Whole Wheat Pizza


Whole Wheat Pizza

My children love to make pizza.  It’s one of those rare items that convinces them to eat vegetables, without an argument.  They have fun helping to roll out the dough and spreading out the ingredients.  Their favorite part is pushing the button on the food processor to make the dough.  While you can buy pizza dough affordably, fresh is easy to make and easier to roll out than the store bought kind.  (It’s usually frozen and then defrosted as they sell out.)  Just allow enough time for the dough to rise somewhat, minimum of one hour.  You can make more than you need; just try to remove it from the refrigerator in time for it to come to room temperature before rolling out.

 

Dough (adapted from Dena Mendelsohn at www.RightHandWomanBusinessSupport.com)

  • Combine 1 ⅓ cup warm water with 2 teaspoons yeast and 1 teaspoon sugar

  • While the yeast is proofing, combine in your food processor (fitted with the dough blade): 3 ⅓ cups whole wheat flour (or mix up flours but watch for heaviness), 2 tbsp olive oil, ½ tsp salt.

  • Add yeast mixture, and run food processor until it turns into a ball and knocks on the side.  You can add a little more olive oil or water if it gets stuck, or a little more flour if it seems too sticky.

  • Put a little olive oil in a bowl.  Add the dough ball, cover and let rise for 2 hours.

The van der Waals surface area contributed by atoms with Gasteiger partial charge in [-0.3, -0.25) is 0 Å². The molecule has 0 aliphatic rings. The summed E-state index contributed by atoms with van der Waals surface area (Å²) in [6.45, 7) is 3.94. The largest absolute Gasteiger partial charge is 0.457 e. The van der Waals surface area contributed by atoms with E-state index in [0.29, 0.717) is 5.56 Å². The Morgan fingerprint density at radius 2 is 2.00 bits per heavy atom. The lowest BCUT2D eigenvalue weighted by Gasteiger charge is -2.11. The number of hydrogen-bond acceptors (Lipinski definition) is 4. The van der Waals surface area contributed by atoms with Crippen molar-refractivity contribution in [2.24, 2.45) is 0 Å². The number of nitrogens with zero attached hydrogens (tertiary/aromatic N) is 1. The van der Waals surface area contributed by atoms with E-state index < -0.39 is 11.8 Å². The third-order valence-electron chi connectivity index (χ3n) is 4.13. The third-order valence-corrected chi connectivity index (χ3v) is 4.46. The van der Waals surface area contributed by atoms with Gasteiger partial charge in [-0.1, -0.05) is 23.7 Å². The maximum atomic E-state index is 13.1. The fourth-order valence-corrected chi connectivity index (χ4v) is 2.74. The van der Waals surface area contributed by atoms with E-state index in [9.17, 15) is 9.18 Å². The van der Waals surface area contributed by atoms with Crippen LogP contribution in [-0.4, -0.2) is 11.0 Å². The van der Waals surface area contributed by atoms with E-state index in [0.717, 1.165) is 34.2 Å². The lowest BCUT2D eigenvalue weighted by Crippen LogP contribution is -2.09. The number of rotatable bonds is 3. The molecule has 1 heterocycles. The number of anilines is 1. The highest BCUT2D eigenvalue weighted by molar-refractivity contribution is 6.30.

• Makes enough for three medium pizzas if thin crust, two medium crust or one thick crust.

 

Sauce

  • Start with jarred spaghetti sauce or crushed tomatoes.

  • Add pureed kale (discard the center stem first)

 

Toppings

  • Choose your favorites.  My kids love sauteed broccoli and chicken apple sausage.  You can also thinly slice zucchini or squash.  This is a great opportunity to try vegetables.

  • Mozzarella cheese.  We can’t taste the difference between whole milk and part skim.  We grate it ourselves, or you can buy it grated.  We choose the chunks in plastic wrap.

 

Cooking:

  • Preheat oven to 475 degrees F, with a pizza stone inside it and corn meal on the stone to prevent sticking, or you can just use a cookie sheet, but be sure that oven is hot!

  • Roll out the pizza dough to desired thickness, using extra flour on your surface and rolling pin, or just spread it with your hands.  Fresh pizza dough is MUCH easier to handle than the store bought kind, which is usually frozen and then defrosted.

  • I am not handy with the pizza peel, so we precook the pizza for 5 minutes.  Be sure to poke with a fork to prevent air bubbles if you go this route.  Then, remove the crust, add your toppings and cook 10 more minutes.

  • If you prefer, use a cookie sheet, still with corn meal, and cook entire pizza 15 minutes.  If you prefer a crunchy crust, cook dough alone for 5 minutes first, and be sure to poke all over with a fork to prevent air bubbles.

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